1. What daily activities such as cooking, sharing a meal, or doing chores are acts of devotion for

2. Have you ever had an experience where you felt your soul was “on its knees?” What changed in your life because of the experience?

3. Where in nature have you felt participation in something greater than yourself?

4. Have you or anybody you know ever felt "spoken to" by animals or inanimate objects? What happened?

5. What holy object such as rosary beads or special garments connect you to the Divine?

6. Share your responses about the idea of each person having a unique signature in the world such as the farmer’s furrows. What could your unique signature be?

7. What can you learn from children’s natural awe that could help you on your own spiritual path?

8. Who is the best spiritual teacher of devotion for you?

Possible Practices

1. Make a list of traditional devotional practices you have used over the years. Perhaps as a child you said a prayer at bedtime. Perhaps you say grace before your meals. Do you chant, sing hymns or devotional songs? Then add to your list everyday activities you also consider to have a devotional quality to them. Journal about the meaning you assign to one of these activities. Consider how you might expand your practice of devotion in everyday life this week.

2. One way to combine an act of devotion with the world around you is to "pray the news." Compose a prayer after listening to or reading media reports of something happening in your community right now. Extend your prayer to include all people having a similar experience right now.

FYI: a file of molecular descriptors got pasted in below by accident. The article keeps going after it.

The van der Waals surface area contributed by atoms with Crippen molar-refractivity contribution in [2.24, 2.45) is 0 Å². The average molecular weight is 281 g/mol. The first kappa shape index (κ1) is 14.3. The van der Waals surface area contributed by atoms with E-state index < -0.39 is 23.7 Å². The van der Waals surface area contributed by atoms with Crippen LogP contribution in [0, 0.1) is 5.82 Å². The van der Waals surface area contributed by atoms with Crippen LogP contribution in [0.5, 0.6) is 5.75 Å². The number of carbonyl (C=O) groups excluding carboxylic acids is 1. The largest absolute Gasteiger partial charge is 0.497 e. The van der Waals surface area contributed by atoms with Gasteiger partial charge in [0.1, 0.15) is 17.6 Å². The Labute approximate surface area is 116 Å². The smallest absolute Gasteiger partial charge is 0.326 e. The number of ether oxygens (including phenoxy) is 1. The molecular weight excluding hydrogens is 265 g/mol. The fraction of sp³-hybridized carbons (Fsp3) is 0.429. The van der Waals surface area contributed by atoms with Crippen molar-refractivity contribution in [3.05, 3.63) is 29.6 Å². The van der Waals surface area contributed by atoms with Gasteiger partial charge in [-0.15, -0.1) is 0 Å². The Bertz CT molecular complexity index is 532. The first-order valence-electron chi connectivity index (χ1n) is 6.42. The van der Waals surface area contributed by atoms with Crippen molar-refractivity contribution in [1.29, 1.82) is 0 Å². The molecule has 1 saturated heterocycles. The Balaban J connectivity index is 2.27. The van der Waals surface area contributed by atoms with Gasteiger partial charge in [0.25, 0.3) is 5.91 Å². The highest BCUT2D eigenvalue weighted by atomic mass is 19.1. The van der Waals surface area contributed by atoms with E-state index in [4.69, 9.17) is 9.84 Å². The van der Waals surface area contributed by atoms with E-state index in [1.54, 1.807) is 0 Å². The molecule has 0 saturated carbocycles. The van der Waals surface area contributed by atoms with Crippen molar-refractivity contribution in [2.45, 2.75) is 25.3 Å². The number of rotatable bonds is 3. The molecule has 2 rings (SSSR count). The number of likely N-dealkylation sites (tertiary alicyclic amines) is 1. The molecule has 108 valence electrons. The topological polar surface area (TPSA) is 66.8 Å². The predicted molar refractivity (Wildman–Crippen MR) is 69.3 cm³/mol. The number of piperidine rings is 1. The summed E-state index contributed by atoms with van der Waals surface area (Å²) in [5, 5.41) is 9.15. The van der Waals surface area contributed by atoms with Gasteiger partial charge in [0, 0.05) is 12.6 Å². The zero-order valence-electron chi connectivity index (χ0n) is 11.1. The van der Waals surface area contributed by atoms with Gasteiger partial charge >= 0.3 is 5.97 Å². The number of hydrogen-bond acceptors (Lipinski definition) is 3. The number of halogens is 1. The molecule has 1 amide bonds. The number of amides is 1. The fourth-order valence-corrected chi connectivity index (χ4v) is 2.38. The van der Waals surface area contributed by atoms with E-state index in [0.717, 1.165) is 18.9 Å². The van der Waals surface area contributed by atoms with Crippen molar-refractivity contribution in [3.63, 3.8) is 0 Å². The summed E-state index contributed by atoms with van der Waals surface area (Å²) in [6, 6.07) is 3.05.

3. Go outdoors and see if you find something in nature that you regard as devotional (such as the corn saying its evening prayer or the frogs singing God’s praise).

4. Identify moments of devotion during a meal. Review the definitions of spirituality (see link above) as you make a spiritually literate reading of the act of sharing food..

4.Journal about acts of devotion by others that inspire and inform you.

Visit the Devotion homepage for more ways to practice this spiritual quality. Follow the links in the left column to:

  • a collection of quotations on compassion
  • book recommendations
  • book excerpts and teaching stories
  • film recommendations
  • music and art meditations
  • a daily cue, reminder, vow, and blessing for compassion
  • a prayer or mantra
  • personal explorations including imagery and journal exercises
  • practices and spiritual exercises
  • questions for discussion, storytelling, sharing
  • take action with household, group, and community projects
  • and more

Prepared by Persephone Zill with contributions from Frederic and Mary Ann Brussat